[Headline Redacted]

The Foreign Intelligence Surveillance Court of Appeals released a redacted version of its ruling from August 2008 upholding the constitutionality of a statute authorizing an intelligence program to wiretap international phone calls and intercept e-mail messages without a specific court order.
In re: Directives [redacted text]* Pursuant to Section 105B of the Foreign Intelligence Surveillance Act (No. 08-01)
The court holds that “a foreign intelligence exception to the Fourth Amendment’s warrant requirement exists when surveillance is conducted to obtain foreign intelligence for national security purposes and is directed against foreign powers or agents of foreign powers reasonably believed to be located outside the United States.”
The New York Times, Intelligence Court Rules Wiretapping Power Legal, “The decision marks the first time since the disclosure of the National Security Agency’s warrantless eavesdropping program three years ago that an appellate court has addressed the constitutionality of the federal government’s wiretapping powers. In validating the government’s wide authority to collect foreign intelligence, it may offer legal credence to the Bush administration’s repeated assertions that the president has the power to act without specific court approval in ordering national security eavesdropping that may involve Americans.”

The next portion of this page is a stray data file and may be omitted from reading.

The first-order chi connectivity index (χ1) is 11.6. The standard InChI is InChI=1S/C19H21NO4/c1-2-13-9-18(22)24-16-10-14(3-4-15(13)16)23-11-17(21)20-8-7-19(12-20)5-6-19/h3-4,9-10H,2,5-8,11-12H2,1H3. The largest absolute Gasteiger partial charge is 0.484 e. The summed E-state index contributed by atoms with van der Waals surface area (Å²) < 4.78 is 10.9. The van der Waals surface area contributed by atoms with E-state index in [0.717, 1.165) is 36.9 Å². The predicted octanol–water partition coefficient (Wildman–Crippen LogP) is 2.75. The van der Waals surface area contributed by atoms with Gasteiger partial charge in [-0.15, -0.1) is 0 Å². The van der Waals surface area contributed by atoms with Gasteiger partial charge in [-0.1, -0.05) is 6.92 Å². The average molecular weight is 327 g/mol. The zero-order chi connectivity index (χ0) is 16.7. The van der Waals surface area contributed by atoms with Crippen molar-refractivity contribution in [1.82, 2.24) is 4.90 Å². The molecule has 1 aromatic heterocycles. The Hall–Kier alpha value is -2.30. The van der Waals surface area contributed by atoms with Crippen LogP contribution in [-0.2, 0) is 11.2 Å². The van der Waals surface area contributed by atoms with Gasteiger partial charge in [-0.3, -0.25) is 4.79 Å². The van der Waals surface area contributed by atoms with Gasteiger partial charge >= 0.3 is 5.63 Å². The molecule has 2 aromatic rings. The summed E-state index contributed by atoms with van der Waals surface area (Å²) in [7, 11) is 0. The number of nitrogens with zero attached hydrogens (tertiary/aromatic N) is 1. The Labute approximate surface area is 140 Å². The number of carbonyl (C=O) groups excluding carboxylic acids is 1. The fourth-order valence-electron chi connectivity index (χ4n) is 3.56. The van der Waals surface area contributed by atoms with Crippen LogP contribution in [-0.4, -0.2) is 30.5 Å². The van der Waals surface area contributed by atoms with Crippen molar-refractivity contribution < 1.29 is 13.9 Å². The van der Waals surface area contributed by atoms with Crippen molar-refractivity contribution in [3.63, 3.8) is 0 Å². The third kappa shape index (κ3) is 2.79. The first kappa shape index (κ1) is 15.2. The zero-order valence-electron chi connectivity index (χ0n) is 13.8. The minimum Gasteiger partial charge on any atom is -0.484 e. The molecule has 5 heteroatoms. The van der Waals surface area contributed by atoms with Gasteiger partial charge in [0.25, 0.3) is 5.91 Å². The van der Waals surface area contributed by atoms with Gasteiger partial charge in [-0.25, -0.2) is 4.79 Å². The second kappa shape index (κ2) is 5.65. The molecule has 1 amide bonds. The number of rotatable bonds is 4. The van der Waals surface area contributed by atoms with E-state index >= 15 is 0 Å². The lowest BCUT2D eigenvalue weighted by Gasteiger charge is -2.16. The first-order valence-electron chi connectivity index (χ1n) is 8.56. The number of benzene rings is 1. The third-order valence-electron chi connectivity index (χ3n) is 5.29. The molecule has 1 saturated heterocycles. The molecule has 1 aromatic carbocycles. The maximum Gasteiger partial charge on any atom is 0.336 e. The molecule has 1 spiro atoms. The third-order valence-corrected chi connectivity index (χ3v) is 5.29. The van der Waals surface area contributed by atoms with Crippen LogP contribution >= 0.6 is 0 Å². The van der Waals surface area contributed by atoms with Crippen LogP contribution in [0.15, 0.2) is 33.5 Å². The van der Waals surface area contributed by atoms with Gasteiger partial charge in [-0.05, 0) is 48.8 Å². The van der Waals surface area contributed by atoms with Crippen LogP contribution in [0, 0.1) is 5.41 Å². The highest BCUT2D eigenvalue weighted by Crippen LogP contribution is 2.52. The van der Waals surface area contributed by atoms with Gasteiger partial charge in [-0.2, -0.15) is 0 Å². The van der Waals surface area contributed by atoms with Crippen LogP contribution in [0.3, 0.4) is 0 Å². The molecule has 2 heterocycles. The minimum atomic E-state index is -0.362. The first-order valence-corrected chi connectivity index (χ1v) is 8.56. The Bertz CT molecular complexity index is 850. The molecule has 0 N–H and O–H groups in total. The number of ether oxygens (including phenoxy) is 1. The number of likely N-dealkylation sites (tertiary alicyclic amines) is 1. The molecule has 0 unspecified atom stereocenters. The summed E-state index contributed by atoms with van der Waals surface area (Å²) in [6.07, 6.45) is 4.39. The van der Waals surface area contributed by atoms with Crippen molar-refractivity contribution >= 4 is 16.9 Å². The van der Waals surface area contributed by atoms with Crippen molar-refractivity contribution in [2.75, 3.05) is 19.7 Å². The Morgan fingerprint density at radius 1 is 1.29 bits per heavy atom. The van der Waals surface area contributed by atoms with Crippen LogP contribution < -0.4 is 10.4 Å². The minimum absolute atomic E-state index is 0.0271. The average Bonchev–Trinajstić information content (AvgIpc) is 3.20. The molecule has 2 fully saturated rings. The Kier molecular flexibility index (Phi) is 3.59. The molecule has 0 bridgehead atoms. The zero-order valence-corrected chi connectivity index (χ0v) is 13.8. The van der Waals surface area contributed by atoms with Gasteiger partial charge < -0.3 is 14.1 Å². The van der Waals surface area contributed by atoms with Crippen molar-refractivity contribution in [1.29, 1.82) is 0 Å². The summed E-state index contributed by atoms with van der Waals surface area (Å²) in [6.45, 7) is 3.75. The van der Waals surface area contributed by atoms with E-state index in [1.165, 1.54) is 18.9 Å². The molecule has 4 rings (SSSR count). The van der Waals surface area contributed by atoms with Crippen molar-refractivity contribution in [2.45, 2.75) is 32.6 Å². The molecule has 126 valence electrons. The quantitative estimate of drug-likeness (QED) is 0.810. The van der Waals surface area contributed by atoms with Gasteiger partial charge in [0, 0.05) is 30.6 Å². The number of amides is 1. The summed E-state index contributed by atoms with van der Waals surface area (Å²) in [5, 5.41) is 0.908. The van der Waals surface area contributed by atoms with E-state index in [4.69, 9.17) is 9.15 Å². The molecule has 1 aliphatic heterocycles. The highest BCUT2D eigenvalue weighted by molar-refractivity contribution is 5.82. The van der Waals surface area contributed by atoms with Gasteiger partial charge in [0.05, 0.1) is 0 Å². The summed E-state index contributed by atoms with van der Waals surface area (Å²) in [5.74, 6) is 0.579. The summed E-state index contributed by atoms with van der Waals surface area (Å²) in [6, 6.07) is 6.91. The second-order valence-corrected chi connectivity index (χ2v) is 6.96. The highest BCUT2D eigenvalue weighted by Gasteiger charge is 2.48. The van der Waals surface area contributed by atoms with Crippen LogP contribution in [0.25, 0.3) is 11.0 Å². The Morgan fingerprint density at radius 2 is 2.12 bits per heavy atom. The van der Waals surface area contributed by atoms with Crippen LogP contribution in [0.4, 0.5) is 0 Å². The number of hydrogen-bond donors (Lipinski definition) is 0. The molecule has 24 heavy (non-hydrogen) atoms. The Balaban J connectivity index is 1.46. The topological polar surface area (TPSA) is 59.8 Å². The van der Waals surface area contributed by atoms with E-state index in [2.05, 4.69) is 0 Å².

Lyle Denniston, SCOTUSblog, Intelligence wiretap power upheld: “In a case that potentially could go to the Supreme Court, a special federal appeals court that operates almost entirely in secret has ruled that Congress did not act unconstitutionally in giving the government power to order telecommunications companies to aid in warrant-less national security wiretapping — eavesdropping mainly aimed overseas, but possibly reaching inside the U.S. and American citizens.”
David G. Savage, Los Angeles Times, Court calls warrantless wiretapping legal: “The decision confirms what Bush administration officials and some legal experts have long argued. Although the Constitution protects the privacy rights of Americans against ‘unreasonable searches and seizures,’ this principle does not bar U.S. spy agencies from conducting surveillance aimed at foreign targets abroad.”
The Washington Post, Intelligence Court Releases Ruling in Favor of Warrantless Wiretapping: “The opinion, written by the court’s chief judge, Bruce M. Selya, was extraordinary in several respects: It was partly redacted, and it referred to court pleadings that remain sealed. The ruling also hinged partly on a detailed, secret account by the government to the court of its surveillance procedures in 2007.”